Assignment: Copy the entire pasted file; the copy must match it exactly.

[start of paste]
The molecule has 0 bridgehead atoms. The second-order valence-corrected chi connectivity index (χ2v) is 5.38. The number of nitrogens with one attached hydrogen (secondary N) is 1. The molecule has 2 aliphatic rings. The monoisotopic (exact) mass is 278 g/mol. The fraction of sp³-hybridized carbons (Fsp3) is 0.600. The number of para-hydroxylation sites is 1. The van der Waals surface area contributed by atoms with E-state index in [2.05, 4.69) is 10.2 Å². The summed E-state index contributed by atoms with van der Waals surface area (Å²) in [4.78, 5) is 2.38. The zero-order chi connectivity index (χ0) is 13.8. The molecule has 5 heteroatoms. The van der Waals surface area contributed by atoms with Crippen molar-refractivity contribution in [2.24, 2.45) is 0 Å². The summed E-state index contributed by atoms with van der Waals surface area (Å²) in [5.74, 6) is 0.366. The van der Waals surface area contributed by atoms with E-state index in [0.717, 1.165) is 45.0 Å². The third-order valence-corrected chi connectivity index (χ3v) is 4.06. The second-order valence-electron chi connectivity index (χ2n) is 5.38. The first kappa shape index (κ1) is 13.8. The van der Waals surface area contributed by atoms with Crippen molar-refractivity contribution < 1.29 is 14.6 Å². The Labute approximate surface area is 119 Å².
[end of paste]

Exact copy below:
The molecule has 0 bridgehead atoms. The second-order valence-corrected chi connectivity index (χ2v) is 5.38. The number of nitrogens with one attached hydrogen (secondary N) is 1. The molecule has 2 aliphatic rings. The monoisotopic (exact) mass is 278 g/mol. The fraction of sp³-hybridized carbons (Fsp3) is 0.600. The number of para-hydroxylation sites is 1. The van der Waals surface area contributed by atoms with E-state index in [2.05, 4.69) is 10.2 Å². The summed E-state index contributed by atoms with van der Waals surface area (Å²) in [4.78, 5) is 2.38. The zero-order chi connectivity index (χ0) is 13.8. The molecule has 5 heteroatoms. The van der Waals surface area contributed by atoms with Crippen molar-refractivity contribution in [2.24, 2.45) is 0 Å². The summed E-state index contributed by atoms with van der Waals surface area (Å²) in [5.74, 6) is 0.366. The van der Waals surface area contributed by atoms with E-state index in [0.717, 1.165) is 45.0 Å². The third-order valence-corrected chi connectivity index (χ3v) is 4.06. The second-order valence-electron chi connectivity index (χ2n) is 5.38. The first kappa shape index (κ1) is 13.8. The van der Waals surface area contributed by atoms with Crippen molar-refractivity contribution < 1.29 is 14.6 Å². The Labute approximate surface area is 119 Å².